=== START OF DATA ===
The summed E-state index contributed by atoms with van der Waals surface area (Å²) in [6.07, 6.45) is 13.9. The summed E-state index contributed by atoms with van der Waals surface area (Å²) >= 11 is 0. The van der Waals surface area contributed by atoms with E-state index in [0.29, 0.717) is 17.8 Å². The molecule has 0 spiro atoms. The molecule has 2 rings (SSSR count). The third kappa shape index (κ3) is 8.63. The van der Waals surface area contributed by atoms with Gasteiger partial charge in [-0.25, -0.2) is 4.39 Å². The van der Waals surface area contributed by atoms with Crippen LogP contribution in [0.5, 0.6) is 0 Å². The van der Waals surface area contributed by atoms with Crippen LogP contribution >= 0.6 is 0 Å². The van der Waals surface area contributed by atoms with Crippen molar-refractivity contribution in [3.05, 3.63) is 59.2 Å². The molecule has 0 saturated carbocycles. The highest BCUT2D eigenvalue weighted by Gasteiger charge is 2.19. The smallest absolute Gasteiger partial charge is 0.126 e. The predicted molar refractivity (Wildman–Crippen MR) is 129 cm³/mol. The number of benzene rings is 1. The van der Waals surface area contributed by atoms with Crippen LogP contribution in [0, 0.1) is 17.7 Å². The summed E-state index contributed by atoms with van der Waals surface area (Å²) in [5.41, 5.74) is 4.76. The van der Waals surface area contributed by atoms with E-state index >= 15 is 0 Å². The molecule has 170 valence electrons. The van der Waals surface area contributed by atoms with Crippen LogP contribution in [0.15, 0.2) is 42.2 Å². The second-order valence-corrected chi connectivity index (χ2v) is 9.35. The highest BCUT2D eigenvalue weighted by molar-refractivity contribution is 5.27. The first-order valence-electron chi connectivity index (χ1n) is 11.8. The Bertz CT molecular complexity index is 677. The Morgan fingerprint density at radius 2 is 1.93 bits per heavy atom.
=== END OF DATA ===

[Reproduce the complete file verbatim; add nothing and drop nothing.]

The summed E-state index contributed by atoms with van der Waals surface area (Å²) in [6.07, 6.45) is 13.9. The summed E-state index contributed by atoms with van der Waals surface area (Å²) >= 11 is 0. The van der Waals surface area contributed by atoms with E-state index in [0.29, 0.717) is 17.8 Å². The molecule has 0 spiro atoms. The molecule has 2 rings (SSSR count). The third kappa shape index (κ3) is 8.63. The van der Waals surface area contributed by atoms with Gasteiger partial charge in [-0.25, -0.2) is 4.39 Å². The van der Waals surface area contributed by atoms with Crippen LogP contribution in [0.5, 0.6) is 0 Å². The van der Waals surface area contributed by atoms with Crippen LogP contribution >= 0.6 is 0 Å². The van der Waals surface area contributed by atoms with Crippen molar-refractivity contribution in [3.05, 3.63) is 59.2 Å². The molecule has 0 saturated carbocycles. The highest BCUT2D eigenvalue weighted by Gasteiger charge is 2.19. The smallest absolute Gasteiger partial charge is 0.126 e. The predicted molar refractivity (Wildman–Crippen MR) is 129 cm³/mol. The number of benzene rings is 1. The van der Waals surface area contributed by atoms with Crippen LogP contribution in [0, 0.1) is 17.7 Å². The summed E-state index contributed by atoms with van der Waals surface area (Å²) in [5.41, 5.74) is 4.76. The van der Waals surface area contributed by atoms with E-state index >= 15 is 0 Å². The molecule has 170 valence electrons. The van der Waals surface area contributed by atoms with Crippen LogP contribution in [0.15, 0.2) is 42.2 Å². The second-order valence-corrected chi connectivity index (χ2v) is 9.35. The highest BCUT2D eigenvalue weighted by molar-refractivity contribution is 5.27. The first-order valence-electron chi connectivity index (χ1n) is 11.8. The Bertz CT molecular complexity index is 677. The Morgan fingerprint density at radius 2 is 1.93 bits per heavy atom.